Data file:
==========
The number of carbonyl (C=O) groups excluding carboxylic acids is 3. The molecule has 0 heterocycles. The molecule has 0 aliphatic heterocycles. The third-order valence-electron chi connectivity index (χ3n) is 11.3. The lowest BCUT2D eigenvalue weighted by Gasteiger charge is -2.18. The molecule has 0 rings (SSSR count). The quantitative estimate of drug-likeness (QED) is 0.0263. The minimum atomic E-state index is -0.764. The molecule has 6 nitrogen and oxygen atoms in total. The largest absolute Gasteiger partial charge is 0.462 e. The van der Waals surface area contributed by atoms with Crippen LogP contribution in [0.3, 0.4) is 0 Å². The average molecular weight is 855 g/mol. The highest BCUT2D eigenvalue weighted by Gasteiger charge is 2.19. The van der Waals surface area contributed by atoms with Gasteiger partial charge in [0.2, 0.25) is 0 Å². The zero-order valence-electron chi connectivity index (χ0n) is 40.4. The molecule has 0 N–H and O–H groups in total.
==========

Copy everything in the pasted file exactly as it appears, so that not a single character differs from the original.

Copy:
The number of carbonyl (C=O) groups excluding carboxylic acids is 3. The molecule has 0 heterocycles. The molecule has 0 aliphatic heterocycles. The third-order valence-electron chi connectivity index (χ3n) is 11.3. The lowest BCUT2D eigenvalue weighted by Gasteiger charge is -2.18. The molecule has 0 rings (SSSR count). The quantitative estimate of drug-likeness (QED) is 0.0263. The minimum atomic E-state index is -0.764. The molecule has 6 nitrogen and oxygen atoms in total. The largest absolute Gasteiger partial charge is 0.462 e. The van der Waals surface area contributed by atoms with Crippen LogP contribution in [0.3, 0.4) is 0 Å². The average molecular weight is 855 g/mol. The highest BCUT2D eigenvalue weighted by Gasteiger charge is 2.19. The van der Waals surface area contributed by atoms with Gasteiger partial charge in [0.2, 0.25) is 0 Å². The zero-order valence-electron chi connectivity index (χ0n) is 40.4. The molecule has 0 N–H and O–H groups in total.